Collector’s Choice

Published: 9/19/2019 9:39:27 PM
Modified: 9/19/2019 9:39:14 PM

This is another of those rare weeks when no new issues are being offered by either the U.S. Postal Service or the U.S. Mint. Therefore, this column will discuss recent trends in some of the hobbies covered here.

Having a hobby can be an important part of a person’s personal life. Arranging items into an album or shoe box can be therapeutic, as well as educational. However, with the exception of collecting certain precious metal coins, most hobbies should not be viewed as an investment for potential gain.

One problem with selling off one’s collection when one is done with it is that the millennial generation doesn’t seem to have the same interest in collecting things as the preceding generations. Whether it is due to a lack of disposable income to spend, or just a preference for images of things, it seems that fewer young people are taking up the same hobbies as their parents and grandparents did.

This trend is particularly evident in the stamp hobby, where most of the dealers and customers at shows are over 60. In other hobbies, such as baseball cards, the interest seems to be mainly in items that are over five decades old, before these collectibles were made specifically to be “collected.”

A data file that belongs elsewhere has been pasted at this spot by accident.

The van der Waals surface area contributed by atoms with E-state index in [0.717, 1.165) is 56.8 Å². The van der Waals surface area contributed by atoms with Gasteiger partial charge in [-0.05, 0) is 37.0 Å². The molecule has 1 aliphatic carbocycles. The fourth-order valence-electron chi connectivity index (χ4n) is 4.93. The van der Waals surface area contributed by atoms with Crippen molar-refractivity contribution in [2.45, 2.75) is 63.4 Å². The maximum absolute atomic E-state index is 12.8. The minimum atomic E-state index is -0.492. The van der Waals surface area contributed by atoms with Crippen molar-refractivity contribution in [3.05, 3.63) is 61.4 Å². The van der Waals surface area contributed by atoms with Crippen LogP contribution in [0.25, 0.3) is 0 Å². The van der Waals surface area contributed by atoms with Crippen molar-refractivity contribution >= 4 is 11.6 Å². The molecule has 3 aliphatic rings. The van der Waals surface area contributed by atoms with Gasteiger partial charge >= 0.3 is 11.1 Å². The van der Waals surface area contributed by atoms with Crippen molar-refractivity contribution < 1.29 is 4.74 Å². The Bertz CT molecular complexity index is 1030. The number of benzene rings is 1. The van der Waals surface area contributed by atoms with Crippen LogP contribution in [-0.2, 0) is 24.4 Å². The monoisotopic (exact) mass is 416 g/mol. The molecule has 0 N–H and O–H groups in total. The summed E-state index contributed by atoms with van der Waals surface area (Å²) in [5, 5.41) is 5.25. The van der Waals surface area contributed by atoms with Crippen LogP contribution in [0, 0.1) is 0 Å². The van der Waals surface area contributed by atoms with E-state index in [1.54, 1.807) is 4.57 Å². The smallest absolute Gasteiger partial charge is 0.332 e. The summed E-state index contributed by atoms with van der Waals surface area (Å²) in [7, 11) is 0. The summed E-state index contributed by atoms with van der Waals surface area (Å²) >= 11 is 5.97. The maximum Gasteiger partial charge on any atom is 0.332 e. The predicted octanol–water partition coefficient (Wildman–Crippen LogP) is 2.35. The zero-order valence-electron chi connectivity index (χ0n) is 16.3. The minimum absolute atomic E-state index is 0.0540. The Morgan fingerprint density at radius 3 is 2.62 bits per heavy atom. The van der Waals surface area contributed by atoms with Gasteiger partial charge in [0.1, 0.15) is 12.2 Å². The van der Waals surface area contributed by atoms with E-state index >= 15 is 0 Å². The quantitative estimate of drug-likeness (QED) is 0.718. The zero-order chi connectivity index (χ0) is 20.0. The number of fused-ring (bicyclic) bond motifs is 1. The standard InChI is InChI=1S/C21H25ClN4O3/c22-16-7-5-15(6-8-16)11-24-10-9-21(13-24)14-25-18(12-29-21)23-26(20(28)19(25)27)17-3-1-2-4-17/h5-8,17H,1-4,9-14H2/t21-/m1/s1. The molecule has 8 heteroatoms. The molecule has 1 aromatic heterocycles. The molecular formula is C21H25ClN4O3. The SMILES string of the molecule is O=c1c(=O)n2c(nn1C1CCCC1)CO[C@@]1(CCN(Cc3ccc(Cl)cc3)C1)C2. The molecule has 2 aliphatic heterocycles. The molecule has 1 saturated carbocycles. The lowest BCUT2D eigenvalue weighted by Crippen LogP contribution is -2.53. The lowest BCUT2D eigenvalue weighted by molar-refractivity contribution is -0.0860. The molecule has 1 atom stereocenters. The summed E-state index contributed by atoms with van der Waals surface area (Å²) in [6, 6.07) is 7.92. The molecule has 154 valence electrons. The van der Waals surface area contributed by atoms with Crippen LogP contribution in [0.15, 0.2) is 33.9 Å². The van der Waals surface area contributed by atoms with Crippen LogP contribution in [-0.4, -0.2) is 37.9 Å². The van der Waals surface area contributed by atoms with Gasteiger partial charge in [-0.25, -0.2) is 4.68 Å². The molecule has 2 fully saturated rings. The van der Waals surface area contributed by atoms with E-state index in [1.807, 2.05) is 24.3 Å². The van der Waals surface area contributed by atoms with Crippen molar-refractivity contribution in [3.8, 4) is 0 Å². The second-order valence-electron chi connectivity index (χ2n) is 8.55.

Certain kinds of fine art and other high-end antiques may appreciate in value, but most of the items that do are in the higher price ranges that are not affordable for most collectors.

The previously mentioned exception to the downward trend is precious metal coins, as gold and silver are desirable in and of themselves, no matter what form they are found. This writer has recommended that hobbyists who can afford coins in these metals should buy a mix of bullion-type items, and older collectible coins.

While neither metal has approached the peak prices achieved in 2011, they have advanced considerably in value during the last two months.

The coin show normally held on the fourth Sunday of the month at Devens will resume next month.

The annual Belchertown Fair will be held during the daylight hours on Sept. 20-22 on the common (located on Route 202) in that town. There are usually a few craft and collectibles dealers there. Admission is free, but nearby off-street parking usually has a fee. A parade is held starting at 9:30 a.m. on Saturday, so arrive there before or after that.


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